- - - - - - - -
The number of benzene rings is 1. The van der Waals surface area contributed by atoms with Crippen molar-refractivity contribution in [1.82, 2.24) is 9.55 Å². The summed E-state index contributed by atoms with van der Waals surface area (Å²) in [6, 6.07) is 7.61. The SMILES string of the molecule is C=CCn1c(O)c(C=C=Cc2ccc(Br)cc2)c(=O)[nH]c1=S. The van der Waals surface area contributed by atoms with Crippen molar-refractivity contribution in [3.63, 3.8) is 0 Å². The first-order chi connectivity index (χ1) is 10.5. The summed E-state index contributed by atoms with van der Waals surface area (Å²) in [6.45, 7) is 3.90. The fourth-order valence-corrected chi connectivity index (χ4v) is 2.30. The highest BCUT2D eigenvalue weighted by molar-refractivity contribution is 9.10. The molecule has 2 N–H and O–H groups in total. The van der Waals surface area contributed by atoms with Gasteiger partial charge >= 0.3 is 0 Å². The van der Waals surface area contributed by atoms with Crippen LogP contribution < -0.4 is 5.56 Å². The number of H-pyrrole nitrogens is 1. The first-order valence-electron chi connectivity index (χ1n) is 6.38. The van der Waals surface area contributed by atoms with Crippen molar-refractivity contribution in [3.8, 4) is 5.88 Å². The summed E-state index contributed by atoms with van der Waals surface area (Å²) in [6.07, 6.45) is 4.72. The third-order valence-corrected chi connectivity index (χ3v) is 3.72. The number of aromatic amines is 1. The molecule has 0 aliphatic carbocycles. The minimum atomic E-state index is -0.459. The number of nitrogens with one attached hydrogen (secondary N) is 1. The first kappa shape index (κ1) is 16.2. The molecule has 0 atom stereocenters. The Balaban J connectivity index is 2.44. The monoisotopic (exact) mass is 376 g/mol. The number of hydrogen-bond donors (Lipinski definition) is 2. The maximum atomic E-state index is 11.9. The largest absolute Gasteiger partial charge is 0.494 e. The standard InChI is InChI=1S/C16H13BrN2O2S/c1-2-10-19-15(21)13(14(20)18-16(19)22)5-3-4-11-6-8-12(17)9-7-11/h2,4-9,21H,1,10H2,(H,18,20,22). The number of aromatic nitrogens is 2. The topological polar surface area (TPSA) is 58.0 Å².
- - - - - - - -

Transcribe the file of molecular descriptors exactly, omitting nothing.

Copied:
The number of benzene rings is 1. The van der Waals surface area contributed by atoms with Crippen molar-refractivity contribution in [1.82, 2.24) is 9.55 Å². The summed E-state index contributed by atoms with van der Waals surface area (Å²) in [6, 6.07) is 7.61. The SMILES string of the molecule is C=CCn1c(O)c(C=C=Cc2ccc(Br)cc2)c(=O)[nH]c1=S. The van der Waals surface area contributed by atoms with Crippen molar-refractivity contribution in [3.63, 3.8) is 0 Å². The first-order chi connectivity index (χ1) is 10.5. The summed E-state index contributed by atoms with van der Waals surface area (Å²) in [6.45, 7) is 3.90. The fourth-order valence-corrected chi connectivity index (χ4v) is 2.30. The highest BCUT2D eigenvalue weighted by molar-refractivity contribution is 9.10. The molecule has 2 N–H and O–H groups in total. The van der Waals surface area contributed by atoms with Gasteiger partial charge >= 0.3 is 0 Å². The van der Waals surface area contributed by atoms with Crippen LogP contribution < -0.4 is 5.56 Å². The number of H-pyrrole nitrogens is 1. The first-order valence-electron chi connectivity index (χ1n) is 6.38. The van der Waals surface area contributed by atoms with Crippen molar-refractivity contribution in [3.8, 4) is 5.88 Å². The summed E-state index contributed by atoms with van der Waals surface area (Å²) in [6.07, 6.45) is 4.72. The third-order valence-corrected chi connectivity index (χ3v) is 3.72. The number of aromatic amines is 1. The molecule has 0 aliphatic carbocycles. The minimum atomic E-state index is -0.459. The number of nitrogens with one attached hydrogen (secondary N) is 1. The first kappa shape index (κ1) is 16.2. The molecule has 0 atom stereocenters. The Balaban J connectivity index is 2.44. The monoisotopic (exact) mass is 376 g/mol. The number of hydrogen-bond donors (Lipinski definition) is 2. The maximum atomic E-state index is 11.9. The largest absolute Gasteiger partial charge is 0.494 e. The standard InChI is InChI=1S/C16H13BrN2O2S/c1-2-10-19-15(21)13(14(20)18-16(19)22)5-3-4-11-6-8-12(17)9-7-11/h2,4-9,21H,1,10H2,(H,18,20,22). The number of aromatic nitrogens is 2. The topological polar surface area (TPSA) is 58.0 Å².